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Who Was Alexander Scriabin?

Alexander Scriabin is a musical hero. Scriabin, born on the Russian Christmas day of January 7, 1872, lived to be […]

Alexander Scriabin is a musical hero. Scriabin, born on the Russian Christmas day of January 7, 1872, lived to be only 43 years of age. Because Russia and the United States celebrate Christmas on different days, and Scriabin was reportedly born on Christmas, some incorrectly argue that he was born on December 25, 1871.

Scriabin was orphaned at the age of two and then raised by his grandmother and aunt. Hard times did not keep him down long, however, and he soon developed a passion for the piano. He did not begin to study the piano until he was 12 years of age, at which time he started down a path that would change the musical world.

Who Was Alexander Scriabin?

Scriabin’s Education

Georgy Conus was Scriabin’s first formal piano teacher. The next year, Scriabin studied at a sort of boarding-house piano school under Nikolai Zverev. There were other students there, and Zverev’s boarding house was where Scriabin met his lifelong musical associate and friend, Sergey Rachmaninoff.

At age 17, Scriabin attended the Moscow Conservatory. Scriabin’s style was not totally appreciated at the Conservatory. His friend Rachmaninoff graduated a year early, but when Scriabin requested the same, he was denied. Scriabin was so upset by this turn of events that he simply quit the school.

Scriabin’s Relationship with Theology and Music

Scriabin’s music is distinguished by an unusual development over the course of his lifetime. Scriabin’s music was different and ahead of its time from the very beginning, but as he grew older and was exposed to more ideas, his music blossomed into complex and untraditional new harmonies.

Scriabin was reported to have written in his journal that he was God. This belief permeated into his very creative musical style, bending tradition to serve what he was trying to express. Scriabin studied Helen Blavatsky’s Theosophy, embracing the ideas and concepts about origins, the universe, and the idea that everything is God. Scriabin also indulged in a fascination with Goethe and Nietzsche. These were unconventional ideas for Scriabin’s times, but he used his music to express his thoughts without words. Scriabin’s music was rich with broad leaps of full octave spreads, augmented and diminished fourths, and most of all, an attitude of divinity.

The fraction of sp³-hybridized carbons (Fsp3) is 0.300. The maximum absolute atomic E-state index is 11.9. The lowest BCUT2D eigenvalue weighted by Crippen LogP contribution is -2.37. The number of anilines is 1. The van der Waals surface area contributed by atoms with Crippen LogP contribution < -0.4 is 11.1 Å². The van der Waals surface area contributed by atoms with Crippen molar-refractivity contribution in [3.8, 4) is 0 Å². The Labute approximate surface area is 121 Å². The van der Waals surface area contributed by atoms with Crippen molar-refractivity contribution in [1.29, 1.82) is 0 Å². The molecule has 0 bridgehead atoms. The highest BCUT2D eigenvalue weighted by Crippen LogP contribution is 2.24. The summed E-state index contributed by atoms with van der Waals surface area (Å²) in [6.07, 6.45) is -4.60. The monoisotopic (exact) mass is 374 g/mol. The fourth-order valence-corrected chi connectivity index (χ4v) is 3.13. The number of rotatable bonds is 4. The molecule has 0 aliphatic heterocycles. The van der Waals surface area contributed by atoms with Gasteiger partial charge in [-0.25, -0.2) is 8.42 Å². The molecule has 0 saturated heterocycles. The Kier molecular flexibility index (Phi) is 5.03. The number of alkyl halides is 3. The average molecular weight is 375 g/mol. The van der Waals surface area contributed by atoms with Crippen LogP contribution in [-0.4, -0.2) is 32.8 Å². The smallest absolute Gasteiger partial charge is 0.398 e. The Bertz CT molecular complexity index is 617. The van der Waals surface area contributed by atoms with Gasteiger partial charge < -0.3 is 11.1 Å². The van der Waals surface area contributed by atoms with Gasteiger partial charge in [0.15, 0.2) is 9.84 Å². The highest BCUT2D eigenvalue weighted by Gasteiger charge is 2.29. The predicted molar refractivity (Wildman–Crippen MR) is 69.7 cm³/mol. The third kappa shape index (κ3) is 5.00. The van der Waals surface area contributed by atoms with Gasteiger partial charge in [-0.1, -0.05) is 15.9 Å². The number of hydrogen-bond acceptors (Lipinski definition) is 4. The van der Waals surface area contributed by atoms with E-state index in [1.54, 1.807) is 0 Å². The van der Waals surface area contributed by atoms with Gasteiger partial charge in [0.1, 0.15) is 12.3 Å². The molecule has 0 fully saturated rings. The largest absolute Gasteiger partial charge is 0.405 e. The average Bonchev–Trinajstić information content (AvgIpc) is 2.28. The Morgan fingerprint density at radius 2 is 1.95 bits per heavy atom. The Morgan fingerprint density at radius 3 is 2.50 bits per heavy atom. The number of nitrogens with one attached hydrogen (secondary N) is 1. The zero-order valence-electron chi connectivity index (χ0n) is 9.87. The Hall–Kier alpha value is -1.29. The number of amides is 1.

Scriabin’s American Tour Gone Bad

Scriabin was a touring concert pianist as well as one of the best composers ever to live. Trying to capitalize on this fame, he scheduled a tour of the U.S. and set out on a series of piano concerts. However, he was quickly halted over public disapproval of his lifestyle; Scriabin was traveling with his lover while still married to his wife, an arrangement that didn’t sit well with audiences.

Scriabin’s Untimely Death and Subsequent Legacy

Scriabin died very unexpectedly at the age of 43. He had a small infection on his lip beneath his bushy mustache, which was eventually diagnosed as septicemia.

After Scriabin’s death, his lifelong friend Rachmaninoff began, for the first time, to play music other than his own. Rachmaninoff embarked on a concert pianist tour of Russia, only playing pieces written by Scriabin.


Clayton Windermere writes on musical technology, music piracy, musical accessories (such as the kensington ipad bluetooth keyboard), musical education and other subjects as well.

Image credit goes to brammzilla.

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